Vascular loop in the cerebellopontine angle causing pulsatile tinnitus and headache: a case report
Keywords:tinnitus, hearing loss, magnetic resonance imaging, vestibulocochlear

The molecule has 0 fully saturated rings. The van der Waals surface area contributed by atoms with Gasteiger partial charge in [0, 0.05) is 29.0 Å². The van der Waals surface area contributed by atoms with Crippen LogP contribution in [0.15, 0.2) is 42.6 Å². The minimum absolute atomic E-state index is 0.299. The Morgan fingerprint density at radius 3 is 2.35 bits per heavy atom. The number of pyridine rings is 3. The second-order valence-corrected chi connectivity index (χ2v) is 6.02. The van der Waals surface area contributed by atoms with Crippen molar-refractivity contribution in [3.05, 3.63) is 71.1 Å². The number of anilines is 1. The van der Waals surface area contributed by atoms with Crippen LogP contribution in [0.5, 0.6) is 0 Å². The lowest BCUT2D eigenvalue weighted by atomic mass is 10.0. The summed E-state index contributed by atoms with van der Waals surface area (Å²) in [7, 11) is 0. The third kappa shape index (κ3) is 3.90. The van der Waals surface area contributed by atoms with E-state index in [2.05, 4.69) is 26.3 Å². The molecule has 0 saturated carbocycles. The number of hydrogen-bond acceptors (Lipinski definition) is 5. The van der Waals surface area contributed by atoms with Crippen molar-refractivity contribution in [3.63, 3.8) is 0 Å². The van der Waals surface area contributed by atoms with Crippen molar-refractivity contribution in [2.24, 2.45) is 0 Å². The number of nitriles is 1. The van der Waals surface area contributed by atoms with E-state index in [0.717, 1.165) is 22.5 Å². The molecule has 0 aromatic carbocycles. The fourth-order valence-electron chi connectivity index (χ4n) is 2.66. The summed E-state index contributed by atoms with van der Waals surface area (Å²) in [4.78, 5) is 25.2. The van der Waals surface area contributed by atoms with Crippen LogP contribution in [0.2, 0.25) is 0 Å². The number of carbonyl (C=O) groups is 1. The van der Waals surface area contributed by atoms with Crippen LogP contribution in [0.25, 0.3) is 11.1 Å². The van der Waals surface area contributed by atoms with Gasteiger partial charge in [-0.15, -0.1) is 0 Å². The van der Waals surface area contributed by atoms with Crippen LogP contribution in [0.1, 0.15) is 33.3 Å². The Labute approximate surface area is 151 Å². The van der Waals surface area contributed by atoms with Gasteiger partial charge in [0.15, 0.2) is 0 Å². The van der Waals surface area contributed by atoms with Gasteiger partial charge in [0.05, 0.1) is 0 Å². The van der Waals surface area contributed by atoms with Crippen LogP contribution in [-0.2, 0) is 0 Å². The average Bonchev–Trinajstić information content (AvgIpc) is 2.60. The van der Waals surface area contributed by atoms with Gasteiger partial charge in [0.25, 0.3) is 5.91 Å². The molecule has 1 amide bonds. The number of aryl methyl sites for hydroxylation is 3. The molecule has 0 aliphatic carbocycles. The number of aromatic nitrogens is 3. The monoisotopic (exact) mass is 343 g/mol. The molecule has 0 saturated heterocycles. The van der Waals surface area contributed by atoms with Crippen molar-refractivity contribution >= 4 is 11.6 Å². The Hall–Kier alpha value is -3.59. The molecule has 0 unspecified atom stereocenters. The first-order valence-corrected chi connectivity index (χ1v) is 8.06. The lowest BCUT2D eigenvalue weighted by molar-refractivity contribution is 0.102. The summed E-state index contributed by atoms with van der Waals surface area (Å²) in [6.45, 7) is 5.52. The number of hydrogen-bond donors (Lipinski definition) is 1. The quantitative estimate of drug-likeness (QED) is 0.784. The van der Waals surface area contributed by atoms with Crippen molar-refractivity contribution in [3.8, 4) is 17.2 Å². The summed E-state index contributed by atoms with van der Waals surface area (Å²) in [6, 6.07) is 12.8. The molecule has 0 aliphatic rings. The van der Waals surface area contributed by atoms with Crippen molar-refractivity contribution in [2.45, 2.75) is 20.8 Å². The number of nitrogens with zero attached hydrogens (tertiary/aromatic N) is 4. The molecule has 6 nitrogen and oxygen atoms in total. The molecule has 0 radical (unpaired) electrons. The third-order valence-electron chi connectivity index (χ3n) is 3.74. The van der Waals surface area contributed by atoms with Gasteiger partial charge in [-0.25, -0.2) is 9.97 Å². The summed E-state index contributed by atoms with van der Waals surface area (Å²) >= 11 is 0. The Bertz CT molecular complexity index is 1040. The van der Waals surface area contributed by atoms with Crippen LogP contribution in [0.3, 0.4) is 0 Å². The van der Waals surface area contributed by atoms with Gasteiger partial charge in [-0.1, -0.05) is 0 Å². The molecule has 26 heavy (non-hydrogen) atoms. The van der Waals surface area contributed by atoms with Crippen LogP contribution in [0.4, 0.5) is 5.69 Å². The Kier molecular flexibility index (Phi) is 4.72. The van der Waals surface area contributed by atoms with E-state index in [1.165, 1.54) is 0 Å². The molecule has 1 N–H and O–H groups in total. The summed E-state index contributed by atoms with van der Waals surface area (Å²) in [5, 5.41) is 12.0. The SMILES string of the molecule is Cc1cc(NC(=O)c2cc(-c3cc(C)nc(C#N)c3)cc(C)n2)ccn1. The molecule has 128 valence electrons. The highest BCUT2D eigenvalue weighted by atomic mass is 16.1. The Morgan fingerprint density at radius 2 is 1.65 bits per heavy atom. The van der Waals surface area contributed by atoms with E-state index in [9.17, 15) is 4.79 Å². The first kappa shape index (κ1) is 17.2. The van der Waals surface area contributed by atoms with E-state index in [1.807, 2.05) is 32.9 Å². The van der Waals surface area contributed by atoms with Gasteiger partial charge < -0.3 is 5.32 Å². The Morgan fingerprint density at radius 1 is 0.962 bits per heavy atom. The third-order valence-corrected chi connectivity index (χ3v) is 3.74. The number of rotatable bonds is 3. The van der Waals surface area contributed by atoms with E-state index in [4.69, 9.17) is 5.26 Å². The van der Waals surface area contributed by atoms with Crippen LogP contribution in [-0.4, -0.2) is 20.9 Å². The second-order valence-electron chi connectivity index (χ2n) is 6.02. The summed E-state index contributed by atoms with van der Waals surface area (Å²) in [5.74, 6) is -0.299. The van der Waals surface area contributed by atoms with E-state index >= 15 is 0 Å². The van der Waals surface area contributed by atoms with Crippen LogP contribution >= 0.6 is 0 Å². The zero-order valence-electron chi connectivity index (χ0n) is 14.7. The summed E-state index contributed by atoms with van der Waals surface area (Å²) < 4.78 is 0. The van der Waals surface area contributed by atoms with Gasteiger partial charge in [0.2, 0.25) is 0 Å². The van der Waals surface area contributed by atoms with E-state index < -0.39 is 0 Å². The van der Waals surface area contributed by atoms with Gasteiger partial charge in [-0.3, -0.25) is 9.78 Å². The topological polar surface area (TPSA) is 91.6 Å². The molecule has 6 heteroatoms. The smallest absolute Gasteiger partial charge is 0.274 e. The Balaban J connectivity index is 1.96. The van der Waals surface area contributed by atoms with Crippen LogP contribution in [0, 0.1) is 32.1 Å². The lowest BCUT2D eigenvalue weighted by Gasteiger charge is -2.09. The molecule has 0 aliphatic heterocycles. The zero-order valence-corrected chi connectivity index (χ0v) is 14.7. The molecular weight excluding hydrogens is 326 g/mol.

Tinnitus is a common disorder, it can be classified as pulsatile and non-pulsatile or objective and subjective. Pulsatile tinnitus is less common than non-pulsatile and can be due to vascular tumour such as glomus or vascular abnormality. We presented an interesting case of a 30 year-old Malay lady with a two-year history of pulsatile tinnitus which was worsening in three months duration. It was associated with intermittent headache. Clinical examination and tuning fork test were unremarkable. Apart from mild hearing loss at high frequency on the left ear, the pure tone audiogram (PTA) was otherwise normal. In view of the patient’s young age with no risk factor for high frequency loss, a magnetic resonance imaging (MRI) was performed to look for any abnormality in the cerebellopontine angle. It revealed a single vessel looping around the left vestibulocochlear and facial nerves at the cisternal portion, likely a branch of the anteroinferior cerebellar artery (AICA). Literature review on the pathophysiology and treatment option in this condition is discussed.
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